The Bark, the dog culture magazine, has several articles, as you might imagine, about Michael Vick and his recent reinstatement to the NFL after serving time for a truly horrible dogfighting operation.
One thing that struck me in one of the articles was how many people thought that Vick doesn't deserve a second chance because they don't think he's truly sorry for what he did.
Why is it that being told, "I'm sorry" isn't satisfying? Even if the person never does the action that hurt you (or in this case a lot of dogs) ever again? The person may even mean it, but it seems to me there's something different between an apology and penitence. When is "sorry" coming from the heart? I don't know. I don't think we can always tell. And it may not be up to us to judge.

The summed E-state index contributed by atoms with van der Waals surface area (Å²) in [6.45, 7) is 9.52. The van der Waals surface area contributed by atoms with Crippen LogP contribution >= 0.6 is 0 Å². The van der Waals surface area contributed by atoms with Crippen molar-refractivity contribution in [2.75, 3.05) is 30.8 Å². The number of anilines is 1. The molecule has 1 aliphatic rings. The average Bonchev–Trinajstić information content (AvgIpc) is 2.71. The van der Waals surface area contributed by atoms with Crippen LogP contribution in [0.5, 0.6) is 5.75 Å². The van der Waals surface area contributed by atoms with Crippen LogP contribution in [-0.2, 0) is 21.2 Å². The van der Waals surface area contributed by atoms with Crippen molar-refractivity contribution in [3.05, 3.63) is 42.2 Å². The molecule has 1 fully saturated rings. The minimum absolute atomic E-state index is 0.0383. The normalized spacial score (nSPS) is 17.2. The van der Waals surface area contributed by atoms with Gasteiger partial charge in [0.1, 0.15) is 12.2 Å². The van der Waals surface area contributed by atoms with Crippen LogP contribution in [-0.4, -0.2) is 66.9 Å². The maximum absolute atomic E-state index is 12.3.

In Vick's case, I think that paying his dues is all that ought to be required of him. If he were an accountant, say, I doubt he would get this amount of opprobrium. Of course he would not be in the public eye this way, nor get the same remuneration. And that, I'm sure, is part of our distaste in his reinstatement: very few people get the rewards that Vick will get in playing for the NFL, even if they led the most virtuous life. But he has fulfilled his obligations under the law and I personally have no problem with him playing football. Now, endorsements? That's a different deal as far as I'm concerned. I am being inconsistent. But there you go.
The thing that I wonder about penitence is if penitence, like conversion, may be something that happens once, but also can happen over and over again. This is not about wallowing in guilt, mind you, but about becoming more compassionate, more empathetic, gaining a greater understanding of ourselves and others. Penitence as a road to humility.
That is my hope for Michael Vick, that his story doesn't end with I'm sorry. And it's my hope for myself as well. I want to learn from my mistakes, not just avoid making them again, but become a better person because of what I have gained from my penitence.